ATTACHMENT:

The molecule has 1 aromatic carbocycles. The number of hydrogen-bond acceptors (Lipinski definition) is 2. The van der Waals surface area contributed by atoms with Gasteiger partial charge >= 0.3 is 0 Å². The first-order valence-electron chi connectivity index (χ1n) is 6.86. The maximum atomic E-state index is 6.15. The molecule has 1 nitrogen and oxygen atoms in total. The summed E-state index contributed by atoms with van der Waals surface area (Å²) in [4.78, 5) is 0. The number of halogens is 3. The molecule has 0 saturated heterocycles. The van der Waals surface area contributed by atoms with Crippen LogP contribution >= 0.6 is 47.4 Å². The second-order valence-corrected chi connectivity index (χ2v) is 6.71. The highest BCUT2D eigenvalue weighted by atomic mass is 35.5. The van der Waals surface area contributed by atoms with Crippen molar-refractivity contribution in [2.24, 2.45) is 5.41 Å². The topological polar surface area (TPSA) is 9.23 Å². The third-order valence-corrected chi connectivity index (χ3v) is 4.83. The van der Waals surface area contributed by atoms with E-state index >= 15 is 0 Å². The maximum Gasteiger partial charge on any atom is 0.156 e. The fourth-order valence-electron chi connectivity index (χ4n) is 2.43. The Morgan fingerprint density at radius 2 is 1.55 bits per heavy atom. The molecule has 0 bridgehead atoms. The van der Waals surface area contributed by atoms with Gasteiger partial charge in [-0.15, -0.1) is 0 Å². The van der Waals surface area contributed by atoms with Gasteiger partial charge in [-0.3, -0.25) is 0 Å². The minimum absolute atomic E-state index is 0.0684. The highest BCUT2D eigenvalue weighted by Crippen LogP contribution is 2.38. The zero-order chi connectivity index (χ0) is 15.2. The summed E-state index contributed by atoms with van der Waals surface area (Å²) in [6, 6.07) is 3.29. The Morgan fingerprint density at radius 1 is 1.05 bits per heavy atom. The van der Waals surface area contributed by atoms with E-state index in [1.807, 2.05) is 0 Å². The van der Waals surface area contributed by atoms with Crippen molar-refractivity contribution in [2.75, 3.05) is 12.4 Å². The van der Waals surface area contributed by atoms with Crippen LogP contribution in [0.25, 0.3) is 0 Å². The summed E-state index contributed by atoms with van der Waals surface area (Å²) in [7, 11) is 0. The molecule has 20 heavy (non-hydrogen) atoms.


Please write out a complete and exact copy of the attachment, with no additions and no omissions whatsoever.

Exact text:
The molecule has 1 aromatic carbocycles. The number of hydrogen-bond acceptors (Lipinski definition) is 2. The van der Waals surface area contributed by atoms with Gasteiger partial charge >= 0.3 is 0 Å². The first-order valence-electron chi connectivity index (χ1n) is 6.86. The maximum atomic E-state index is 6.15. The molecule has 1 nitrogen and oxygen atoms in total. The summed E-state index contributed by atoms with van der Waals surface area (Å²) in [4.78, 5) is 0. The number of halogens is 3. The molecule has 0 saturated heterocycles. The van der Waals surface area contributed by atoms with Crippen LogP contribution >= 0.6 is 47.4 Å². The second-order valence-corrected chi connectivity index (χ2v) is 6.71. The highest BCUT2D eigenvalue weighted by atomic mass is 35.5. The van der Waals surface area contributed by atoms with Crippen molar-refractivity contribution in [2.24, 2.45) is 5.41 Å². The topological polar surface area (TPSA) is 9.23 Å². The third-order valence-corrected chi connectivity index (χ3v) is 4.83. The van der Waals surface area contributed by atoms with E-state index >= 15 is 0 Å². The maximum Gasteiger partial charge on any atom is 0.156 e. The fourth-order valence-electron chi connectivity index (χ4n) is 2.43. The Morgan fingerprint density at radius 2 is 1.55 bits per heavy atom. The molecule has 0 bridgehead atoms. The van der Waals surface area contributed by atoms with Gasteiger partial charge in [-0.15, -0.1) is 0 Å². The van der Waals surface area contributed by atoms with Gasteiger partial charge in [-0.3, -0.25) is 0 Å². The minimum absolute atomic E-state index is 0.0684. The highest BCUT2D eigenvalue weighted by Crippen LogP contribution is 2.38. The zero-order chi connectivity index (χ0) is 15.2. The summed E-state index contributed by atoms with van der Waals surface area (Å²) in [6, 6.07) is 3.29. The Morgan fingerprint density at radius 1 is 1.05 bits per heavy atom. The van der Waals surface area contributed by atoms with E-state index in [1.807, 2.05) is 0 Å². The van der Waals surface area contributed by atoms with Crippen molar-refractivity contribution in [2.75, 3.05) is 12.4 Å². The van der Waals surface area contributed by atoms with Crippen LogP contribution in [0.25, 0.3) is 0 Å². The summed E-state index contributed by atoms with van der Waals surface area (Å²) in [7, 11) is 0. The molecule has 20 heavy (non-hydrogen) atoms.